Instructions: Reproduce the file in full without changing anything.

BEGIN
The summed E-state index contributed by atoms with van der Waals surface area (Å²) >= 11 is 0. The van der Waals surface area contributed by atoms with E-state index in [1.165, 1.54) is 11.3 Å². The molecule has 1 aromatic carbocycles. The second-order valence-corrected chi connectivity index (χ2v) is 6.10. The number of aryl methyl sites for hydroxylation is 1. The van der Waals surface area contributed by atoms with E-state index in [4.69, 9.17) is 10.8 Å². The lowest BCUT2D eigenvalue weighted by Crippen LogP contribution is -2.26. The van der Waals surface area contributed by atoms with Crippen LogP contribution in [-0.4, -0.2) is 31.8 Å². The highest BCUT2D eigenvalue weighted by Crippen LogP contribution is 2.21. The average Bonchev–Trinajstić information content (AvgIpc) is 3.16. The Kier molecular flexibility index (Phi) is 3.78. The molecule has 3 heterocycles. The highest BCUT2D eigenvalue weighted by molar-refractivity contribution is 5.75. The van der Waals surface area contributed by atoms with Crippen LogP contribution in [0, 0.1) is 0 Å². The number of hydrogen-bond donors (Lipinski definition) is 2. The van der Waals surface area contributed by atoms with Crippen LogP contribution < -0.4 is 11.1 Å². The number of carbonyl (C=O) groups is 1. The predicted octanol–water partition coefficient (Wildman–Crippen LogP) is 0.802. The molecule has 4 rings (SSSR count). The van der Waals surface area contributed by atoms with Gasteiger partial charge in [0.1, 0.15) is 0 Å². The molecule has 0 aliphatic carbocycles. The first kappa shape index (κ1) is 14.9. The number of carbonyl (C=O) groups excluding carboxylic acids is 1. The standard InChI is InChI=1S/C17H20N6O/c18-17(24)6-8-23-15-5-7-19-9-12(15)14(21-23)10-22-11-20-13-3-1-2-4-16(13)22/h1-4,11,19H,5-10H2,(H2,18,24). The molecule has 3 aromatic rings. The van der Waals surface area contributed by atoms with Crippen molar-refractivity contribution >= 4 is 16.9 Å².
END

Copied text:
The summed E-state index contributed by atoms with van der Waals surface area (Å²) >= 11 is 0. The van der Waals surface area contributed by atoms with E-state index in [1.165, 1.54) is 11.3 Å². The molecule has 1 aromatic carbocycles. The second-order valence-corrected chi connectivity index (χ2v) is 6.10. The number of aryl methyl sites for hydroxylation is 1. The van der Waals surface area contributed by atoms with E-state index in [4.69, 9.17) is 10.8 Å². The lowest BCUT2D eigenvalue weighted by Crippen LogP contribution is -2.26. The van der Waals surface area contributed by atoms with Crippen LogP contribution in [-0.4, -0.2) is 31.8 Å². The highest BCUT2D eigenvalue weighted by Crippen LogP contribution is 2.21. The average Bonchev–Trinajstić information content (AvgIpc) is 3.16. The Kier molecular flexibility index (Phi) is 3.78. The molecule has 3 heterocycles. The highest BCUT2D eigenvalue weighted by molar-refractivity contribution is 5.75. The van der Waals surface area contributed by atoms with Crippen LogP contribution in [0, 0.1) is 0 Å². The number of hydrogen-bond donors (Lipinski definition) is 2. The van der Waals surface area contributed by atoms with Crippen LogP contribution < -0.4 is 11.1 Å². The number of carbonyl (C=O) groups is 1. The predicted octanol–water partition coefficient (Wildman–Crippen LogP) is 0.802. The molecule has 4 rings (SSSR count). The van der Waals surface area contributed by atoms with Gasteiger partial charge in [0.1, 0.15) is 0 Å². The molecule has 0 aliphatic carbocycles. The first kappa shape index (κ1) is 14.9. The number of carbonyl (C=O) groups excluding carboxylic acids is 1. The standard InChI is InChI=1S/C17H20N6O/c18-17(24)6-8-23-15-5-7-19-9-12(15)14(21-23)10-22-11-20-13-3-1-2-4-16(13)22/h1-4,11,19H,5-10H2,(H2,18,24). The molecule has 3 aromatic rings. The van der Waals surface area contributed by atoms with Crippen molar-refractivity contribution >= 4 is 16.9 Å².